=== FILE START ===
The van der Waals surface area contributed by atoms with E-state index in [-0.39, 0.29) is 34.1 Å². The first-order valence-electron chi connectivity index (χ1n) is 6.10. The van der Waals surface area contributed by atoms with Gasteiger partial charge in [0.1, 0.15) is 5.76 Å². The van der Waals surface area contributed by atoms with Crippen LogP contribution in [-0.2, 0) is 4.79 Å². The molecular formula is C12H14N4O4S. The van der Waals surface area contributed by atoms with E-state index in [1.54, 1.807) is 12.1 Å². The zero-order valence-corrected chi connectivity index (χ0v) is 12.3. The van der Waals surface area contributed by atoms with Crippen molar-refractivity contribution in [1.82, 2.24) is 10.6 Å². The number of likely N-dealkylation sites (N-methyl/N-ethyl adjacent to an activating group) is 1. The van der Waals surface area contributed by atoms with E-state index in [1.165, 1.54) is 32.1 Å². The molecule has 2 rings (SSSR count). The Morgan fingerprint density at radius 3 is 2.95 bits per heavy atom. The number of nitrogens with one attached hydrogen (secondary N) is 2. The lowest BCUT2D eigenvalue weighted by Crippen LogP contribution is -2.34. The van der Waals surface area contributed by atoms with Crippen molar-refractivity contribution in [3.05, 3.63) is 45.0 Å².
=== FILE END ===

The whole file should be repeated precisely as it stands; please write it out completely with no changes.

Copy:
The van der Waals surface area contributed by atoms with E-state index in [-0.39, 0.29) is 34.1 Å². The first-order valence-electron chi connectivity index (χ1n) is 6.10. The van der Waals surface area contributed by atoms with Gasteiger partial charge in [0.1, 0.15) is 5.76 Å². The van der Waals surface area contributed by atoms with Crippen LogP contribution in [-0.2, 0) is 4.79 Å². The molecular formula is C12H14N4O4S. The van der Waals surface area contributed by atoms with E-state index in [1.54, 1.807) is 12.1 Å². The zero-order valence-corrected chi connectivity index (χ0v) is 12.3. The van der Waals surface area contributed by atoms with Crippen molar-refractivity contribution in [1.82, 2.24) is 10.6 Å². The number of likely N-dealkylation sites (N-methyl/N-ethyl adjacent to an activating group) is 1. The van der Waals surface area contributed by atoms with E-state index in [1.165, 1.54) is 32.1 Å². The molecule has 2 rings (SSSR count). The Morgan fingerprint density at radius 3 is 2.95 bits per heavy atom. The number of nitrogens with one attached hydrogen (secondary N) is 2. The lowest BCUT2D eigenvalue weighted by Crippen LogP contribution is -2.34. The van der Waals surface area contributed by atoms with Crippen molar-refractivity contribution in [3.05, 3.63) is 45.0 Å².